"DOT regulations permit such items as ammunition, as well as aerosol cans, which could contain isobutane propellants, to be carried in checked luggage, and considers these items to be non-hazardous."
Where does it end?
Friday, March 18, 2005
The Fox TV show (in the U.S.) "Trading Spouses" is casting for new episodes and they are looking for a family with a flight attendant. You have to have at least one child between the ages of 6 and 18, US citizenship, and an ability to speak English. Also, the spouses must be legally married. Email me if you are interested and I'll put you in touch.
Wednesday, March 16, 2005
From the Washington Post (free registration):
Pentagon Has Far-Reaching Defense Spacecraft in Works
By Walter Pincus
The Pentagon is working to develop a suborbital space capsule within the next five years that would be launched from the United States and could deliver conventional weapons anywhere in the world within two hours, defense officials said.
This year, the Falcon program will test a launcher for its Common Aero Vehicle (CAV), an unmanned maneuverable spacecraft that would travel at five times the speed of sound and could carry 1,000 pounds of munitions, intelligence sensors or other payloads. Among the system's strengths is that commanders could order a CAV -- an unpowered glide vehicle -- not to release its payload if they decided not to follow through with an attack.
The first-generation CAV, expected to be ready by 2010, will have "an incredible capability to provide the warfighter with a global reach capability against high payoff targets," Gen. Lance W. Lord, commander of Air Force Space Command, told the House Armed Services Committee last Wednesday.
Within the next three years, the Falcon program hopes to enter a second stage of the effort: flight-testing two versions of a reusable hypersonic cruise vehicle, sometimes referred to as a space plane, that could travel a suborbital path, about 100,000 feet high, carrying a CAV anywhere in the world. Unlike a missile, the vehicle could return to its base after releasing the CAV to deliver bombs or intelligence sensors.
The Falcon program vehicles "will improve the military's ability to quickly position intelligence, surveillance and reconnaissance payloads, while reducing its reliance on forward and foreign basing," Anthony J. "Tony" Tether, director of the Defense Advanced Research Projects Agency (DARPA), told a Senate Armed Services subcommittee last week.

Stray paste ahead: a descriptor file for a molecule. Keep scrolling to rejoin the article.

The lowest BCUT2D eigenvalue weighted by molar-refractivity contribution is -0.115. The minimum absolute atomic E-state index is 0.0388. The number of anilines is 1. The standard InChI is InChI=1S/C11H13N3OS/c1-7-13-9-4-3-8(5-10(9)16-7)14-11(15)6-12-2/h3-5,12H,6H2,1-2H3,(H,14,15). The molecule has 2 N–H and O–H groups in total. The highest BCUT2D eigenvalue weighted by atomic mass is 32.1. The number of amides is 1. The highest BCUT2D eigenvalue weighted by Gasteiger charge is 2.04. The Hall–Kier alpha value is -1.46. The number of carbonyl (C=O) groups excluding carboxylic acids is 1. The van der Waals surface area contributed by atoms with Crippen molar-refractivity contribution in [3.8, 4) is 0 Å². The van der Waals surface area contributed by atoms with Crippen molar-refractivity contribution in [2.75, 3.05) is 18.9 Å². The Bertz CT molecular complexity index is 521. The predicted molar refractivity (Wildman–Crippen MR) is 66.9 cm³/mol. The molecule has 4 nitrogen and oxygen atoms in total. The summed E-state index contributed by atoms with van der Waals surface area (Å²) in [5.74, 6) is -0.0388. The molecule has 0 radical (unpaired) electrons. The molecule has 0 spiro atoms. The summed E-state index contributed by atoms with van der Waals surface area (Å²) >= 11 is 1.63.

While most public attention today focuses on meeting threats abroad with traditional land, sea and air forces, the Falcon program reflects how the Bush administration is increasingly looking to space to meet dangers it anticipates.
The use of space "enables us to project power anywhere in the world from secure bases of operation," says the Pentagon's national defense strategy, which Defense Secretary Donald H. Rumsfeld signed on March 1. Among the key goals in the strategy paper are "to ensure our access to and use of space and to deny hostile exploitation of space to adversaries." The strategy paper, done every four years, provides the policy basis on which the armed services plan their research, development and acquisitions of weapons systems. This year's strategy, Rumsfeld wrote, "emphasizes the importance of influencing events before challenges become more dangerous and less manageable."
In congressional appearances over two weeks, Lord, Tether and other senior Pentagon officials have described a variety of new space initiatives for meeting challenges such as updating intelligence and communications satellite programs and even fielding systems that would allow the United States to temporarily silence enemy satellites if the need arose.
Space communications have already become important to U.S. warfighting. As Lord put it, "Our most recent operations in Afghanistan and Iraq prove our nation relies on capabilities coming from and through space more than ever before." For example, more than 60 percent of all communications at the height of Operation Iraqi Freedom came through satellites, which also guided munitions to targets and today transmit intelligence from the United States directly to troops fighting in the field.
Looking to the future, the defense strategy calls for the use of space vehicles that provide capabilities beyond the current intercontinental missiles to thwart any future adversaries that move to prevent U.S. use of land or sea bases.
Such abilities, Lord told the House members, are dubbed "prompt global strike" and represent "a top priority for our space and missile forces." Because CAVs, unlike missiles, can be recalled, they could be launched toward a potential target even before a final decision was made to attack. The system could, Lord said, "deliver a conventional payload precisely on target within minutes of a valid command and control release order."
The capability offered by CAV would also reduce the need for overseas bases and enable the United States "to react promptly and decisively to destabilizing or threatening actions by hostile countries and terrorist organizations," according to DARPA's early solicitation for bids put out in mid-2003.
John E. Pike, director of GlobalSecurity.org, a nongovernmental defense think tank, said yesterday that the Falcon and CAV programs will allow the United States "to crush someone anywhere in world on 30 minutes' notice with no need for a nearby air base."